Institutional skills bank: Something to consider
All the talk about adopting new and emergent technologies in education often overlooks one important factor! You need people with underlying skills to implement them and, not insignificantly, people with the proper skills to use them. (All that in addition to a proper institutional innovation and development culture.) This article in PC World hints at what those might be, but...
It's important to know that Web 2.0 isn't made up of a specific set of technologies, languages or tools, but rather a set of traits that make a Web site feel and behave more like a desktop application. It's about a rich, dynamic user experience that includes an open-source model at its core -- that is, users contribute to the experience.
There are no hard and fast programming languages or protocols that define Web 2.0, but many Web sites that fit the category make use of the Microsoft .Net Framework, AJAX, XHTML and HTML, Cascading Style Sheets (CSS) and support for user-generated content such as wikis or forums. Many firms are embracing Web 2.0 to create and improve their Web-based applications and Web sites. Companies are increasingly using AJAX, for example, to enable visitors to access new data on a site without having to refresh the entire page.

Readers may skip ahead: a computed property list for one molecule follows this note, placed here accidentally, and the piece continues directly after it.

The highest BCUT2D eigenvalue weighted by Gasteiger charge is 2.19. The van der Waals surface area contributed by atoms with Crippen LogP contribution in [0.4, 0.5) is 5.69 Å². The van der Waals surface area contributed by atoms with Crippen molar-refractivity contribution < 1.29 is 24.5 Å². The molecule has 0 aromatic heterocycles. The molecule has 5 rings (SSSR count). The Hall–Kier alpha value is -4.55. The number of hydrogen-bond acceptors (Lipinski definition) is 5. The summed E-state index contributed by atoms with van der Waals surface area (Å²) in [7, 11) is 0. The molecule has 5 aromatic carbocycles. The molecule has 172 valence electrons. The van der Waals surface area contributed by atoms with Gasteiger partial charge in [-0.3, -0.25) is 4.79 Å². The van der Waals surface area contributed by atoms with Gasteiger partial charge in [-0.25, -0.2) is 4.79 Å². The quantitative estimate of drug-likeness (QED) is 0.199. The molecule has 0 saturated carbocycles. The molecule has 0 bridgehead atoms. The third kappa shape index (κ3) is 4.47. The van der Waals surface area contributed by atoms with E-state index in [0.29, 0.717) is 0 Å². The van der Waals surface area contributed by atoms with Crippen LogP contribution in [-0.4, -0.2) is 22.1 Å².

The hype surrounding Web 2.0 may fade, but the real changes it represents won't go away anytime soon. As a result, taking the time to acquire or improve your Web 2.0 skills can be beneficial to your career.
... shows that there are shortcomings even in the tech arena. I doubt many (if any) Web2.0 services run on the proprietary .NET framework. PHP, Perl, Ruby on Rails or frameworks like Plone, Django or Drupal are much more pertinent to the new web. Also where are the community-building skills?
Basically PC World make a good point but completely misses the technological underpinnings of Web2.0. They are right that Web2.0 is language agnostic (although certain leanings are definitely there) and lots of the new technologies are really just a new dialect of the old (AJAX, AHAH, CSS positioning) but there is an underlying philosophy to the new developments and the expressive power of the new dialects is a huge part of the new successes. That's something on which we need to focus in developing institutional plans for innovation.